Long-term sustainable management of the urban water and wastewater pipe networks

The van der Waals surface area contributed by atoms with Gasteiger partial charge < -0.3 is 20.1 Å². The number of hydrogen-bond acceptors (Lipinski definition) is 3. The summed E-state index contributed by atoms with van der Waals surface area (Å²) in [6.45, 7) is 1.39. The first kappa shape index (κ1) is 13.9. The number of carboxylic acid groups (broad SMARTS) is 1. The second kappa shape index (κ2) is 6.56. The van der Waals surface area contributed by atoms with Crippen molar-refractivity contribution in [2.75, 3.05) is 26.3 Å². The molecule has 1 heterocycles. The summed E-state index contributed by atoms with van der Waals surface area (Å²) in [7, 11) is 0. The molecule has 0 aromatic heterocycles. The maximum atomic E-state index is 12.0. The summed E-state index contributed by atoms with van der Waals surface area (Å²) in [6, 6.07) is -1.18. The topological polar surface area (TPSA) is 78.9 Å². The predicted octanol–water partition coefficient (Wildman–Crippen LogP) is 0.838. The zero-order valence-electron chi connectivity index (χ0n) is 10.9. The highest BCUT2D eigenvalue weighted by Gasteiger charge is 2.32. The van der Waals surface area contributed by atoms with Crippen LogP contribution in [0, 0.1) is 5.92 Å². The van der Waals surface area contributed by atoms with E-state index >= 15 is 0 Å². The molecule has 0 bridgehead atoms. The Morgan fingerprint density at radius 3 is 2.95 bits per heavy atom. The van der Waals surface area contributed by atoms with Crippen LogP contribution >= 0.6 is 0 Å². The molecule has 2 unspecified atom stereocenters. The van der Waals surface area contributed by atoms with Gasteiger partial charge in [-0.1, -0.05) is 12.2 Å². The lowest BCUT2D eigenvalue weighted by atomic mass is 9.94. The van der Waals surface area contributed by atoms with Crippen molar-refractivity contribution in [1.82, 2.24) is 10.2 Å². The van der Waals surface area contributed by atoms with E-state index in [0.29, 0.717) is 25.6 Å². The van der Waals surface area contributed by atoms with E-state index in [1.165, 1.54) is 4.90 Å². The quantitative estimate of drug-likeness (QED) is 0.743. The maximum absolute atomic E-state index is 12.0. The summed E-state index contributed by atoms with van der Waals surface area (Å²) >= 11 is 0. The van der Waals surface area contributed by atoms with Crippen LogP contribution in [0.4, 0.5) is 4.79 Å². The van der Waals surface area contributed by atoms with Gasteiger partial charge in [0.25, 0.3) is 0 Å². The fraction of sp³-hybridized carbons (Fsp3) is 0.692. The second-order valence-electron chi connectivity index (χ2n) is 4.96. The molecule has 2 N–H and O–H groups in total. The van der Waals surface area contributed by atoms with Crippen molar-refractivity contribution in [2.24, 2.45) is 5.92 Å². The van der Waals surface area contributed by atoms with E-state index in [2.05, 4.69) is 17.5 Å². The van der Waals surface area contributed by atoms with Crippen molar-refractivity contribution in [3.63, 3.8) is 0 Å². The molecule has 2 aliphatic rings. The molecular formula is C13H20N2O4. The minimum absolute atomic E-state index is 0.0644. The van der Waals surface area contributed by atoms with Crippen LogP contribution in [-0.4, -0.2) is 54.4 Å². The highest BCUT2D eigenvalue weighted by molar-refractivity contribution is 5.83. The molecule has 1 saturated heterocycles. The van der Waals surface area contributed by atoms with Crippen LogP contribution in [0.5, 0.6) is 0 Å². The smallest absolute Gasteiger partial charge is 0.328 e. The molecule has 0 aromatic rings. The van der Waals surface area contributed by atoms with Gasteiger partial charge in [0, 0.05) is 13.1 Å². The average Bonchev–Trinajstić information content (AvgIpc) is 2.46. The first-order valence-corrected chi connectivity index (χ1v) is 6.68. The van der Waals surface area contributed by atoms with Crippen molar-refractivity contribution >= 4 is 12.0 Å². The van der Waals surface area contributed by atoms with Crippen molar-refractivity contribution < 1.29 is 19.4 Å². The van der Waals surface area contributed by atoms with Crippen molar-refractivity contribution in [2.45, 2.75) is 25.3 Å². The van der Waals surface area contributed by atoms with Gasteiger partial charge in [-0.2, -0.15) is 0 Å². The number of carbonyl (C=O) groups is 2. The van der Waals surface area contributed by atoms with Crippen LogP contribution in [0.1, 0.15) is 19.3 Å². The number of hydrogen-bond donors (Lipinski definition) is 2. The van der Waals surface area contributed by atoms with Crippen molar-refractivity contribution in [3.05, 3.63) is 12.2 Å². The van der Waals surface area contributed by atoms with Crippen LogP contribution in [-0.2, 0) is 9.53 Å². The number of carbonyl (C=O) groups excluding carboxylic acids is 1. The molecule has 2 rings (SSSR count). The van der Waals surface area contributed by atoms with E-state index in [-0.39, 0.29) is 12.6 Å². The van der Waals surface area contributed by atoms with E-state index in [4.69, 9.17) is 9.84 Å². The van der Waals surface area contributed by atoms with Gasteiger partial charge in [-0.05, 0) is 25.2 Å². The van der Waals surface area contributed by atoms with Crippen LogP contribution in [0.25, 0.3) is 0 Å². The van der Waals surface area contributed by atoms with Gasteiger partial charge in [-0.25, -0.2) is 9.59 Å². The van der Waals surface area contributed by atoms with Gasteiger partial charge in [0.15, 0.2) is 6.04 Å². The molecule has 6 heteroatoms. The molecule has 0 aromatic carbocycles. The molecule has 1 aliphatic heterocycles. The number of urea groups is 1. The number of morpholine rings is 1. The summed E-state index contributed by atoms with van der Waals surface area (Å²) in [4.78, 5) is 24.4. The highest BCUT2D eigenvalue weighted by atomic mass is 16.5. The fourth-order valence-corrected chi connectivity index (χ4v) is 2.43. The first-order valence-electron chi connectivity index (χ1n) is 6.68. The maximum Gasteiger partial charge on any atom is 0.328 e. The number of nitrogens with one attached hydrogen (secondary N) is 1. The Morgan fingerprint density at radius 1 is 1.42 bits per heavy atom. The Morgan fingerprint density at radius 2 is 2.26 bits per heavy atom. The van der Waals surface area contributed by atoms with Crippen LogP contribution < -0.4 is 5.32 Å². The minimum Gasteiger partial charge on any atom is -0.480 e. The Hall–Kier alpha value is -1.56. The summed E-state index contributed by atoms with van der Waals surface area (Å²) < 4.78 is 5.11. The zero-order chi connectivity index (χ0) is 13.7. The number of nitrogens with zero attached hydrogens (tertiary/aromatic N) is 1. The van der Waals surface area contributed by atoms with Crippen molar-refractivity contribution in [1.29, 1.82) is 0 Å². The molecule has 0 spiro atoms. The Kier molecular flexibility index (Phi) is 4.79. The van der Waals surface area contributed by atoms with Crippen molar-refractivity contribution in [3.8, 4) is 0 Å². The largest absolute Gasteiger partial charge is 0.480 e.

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Water utilities around the world are facing challenges related to the delivery of safe and secure water and environmental friendly collection and handling of wastewater. One of the main components in handling of these tasks is the pipe network for both drinking water and wastewater. It is vital that these networks are managed in a way that will not lead to deterioration of the systems themselves or the quality of the services that they provide. Key challenges going forward are climate change, population growth and urbanization, and increased pressure on the earth’s resources. In the context of public risk management, it is essential that we maintain the quality of the water- and wastewater services. The water- and wastewater infrastructure is considered to be a critical infrastructure delivering services that the public are dependent upon. To achieve this, it is important with a high level of quality in the management of the urban water systems. The literature states that ageing drinking water distribution networks are a threat to water supply in cities and a threat to our well-being. Ageing of the wastewater networks are of great concern to both the sanitation services and possible environmental impacts. The causes for ageing water- and wastewater networks are two-fold: -Lag in rehabilitation compared to the actual needs -Pipes from periods of extensive development and construction (like the post-war period of 1945 to 1965) of pipe networks are nearing their expected service lifetimes Water utilities around the globe have varying degrees of deterioration of pipe networks due to lag in renewal of pipes. The effect of lag in renewal will be further intensified by increased stress from external drivers. Current changes in external drivers and trends are affecting the networks in still unknown ways. One of the drivers associated with future uncertainty is climate change and its effects. There is uncertainty tied to how climate will develop in the future and how the climate change will affect the water- and wastewater infrastructure. Climate change causes a change in the working conditions for the water- and wastewater systems and is expected to influence the deterioration processes of pipes. For wastewater, the main impact will be due to increased intensity of precipitation events and runoff. Changed temperature patterns during winter will impact the failure rates of both water- and wastewater pipes in positive ways. This study has focused on long-term management of the urban pipe systems and the issue of sustainable decisions and implementations. One paper looked at the possibility of calibrating survival functions used in long-term rehabilitation modelling, in order to improve the accuracy of long-term rehabilitation and investment planning. The result of this work was a calibration process applied to groups of pipes (referred to as cohorts). This process was later implemented in a calibration tool developed through a master thesis (Okstad, 2017). Another paper looked at the issue of planning for an uncertain future. Futures research was central in this work, and the multiple scenario planning approach was reviewed and implemented in a Norwegian case study in order to show the approach applied to a water utility. The work was approached from a broad perspective, emphasizing both the quantitative and the qualitative analyses approaches. This work then crossed into several smaller sub case studies focusing on specific details of the larger study. The main objective of the work was to establish a process of future visioning for the water community, and at the same time analyze the future impact of some external drivers through quantitative modelling. For the third paper we looked at the long-term sustainability of rehabilitation strategies, focusing on different combinations of replacement and no-dig methods. Current practice and understanding is that no-dig methods have considerable lower cost and considerable less environmental impact than replacement technologies. This hypothesis is further tested in the paper, where a life cycle approach for rehabilitation technologies is presented. The life cycle approach is based on the survival function for rehabilitation methods. The work also shows how different combinations of rehabilitation approaches can be analyzed. The main advantage of this approach is that rehabilitation approaches can be compared on equal grounds, where actual expected service life of the pipes, and the variation of the service lives, are taken into consideration. The fourth paper dealt with one of the mentioned sub case studies. This paper looked at the expected future impact of increased temperature on the failure rate of drinking water pipes in cold climate regions. The conclusion to the paper was that the increased temperature has a positive impact on failure rates, ranging from a 2.7 to 7.2 reduction in failure rates (depending on climate scenario) until 2070. These results can be used when assessing future rehabilitation needs. The thesis ties all the papers together into a common thread. The purpose is to equip water engineers, and thereby water utilities, in planning for a sustainable urban water system for the future.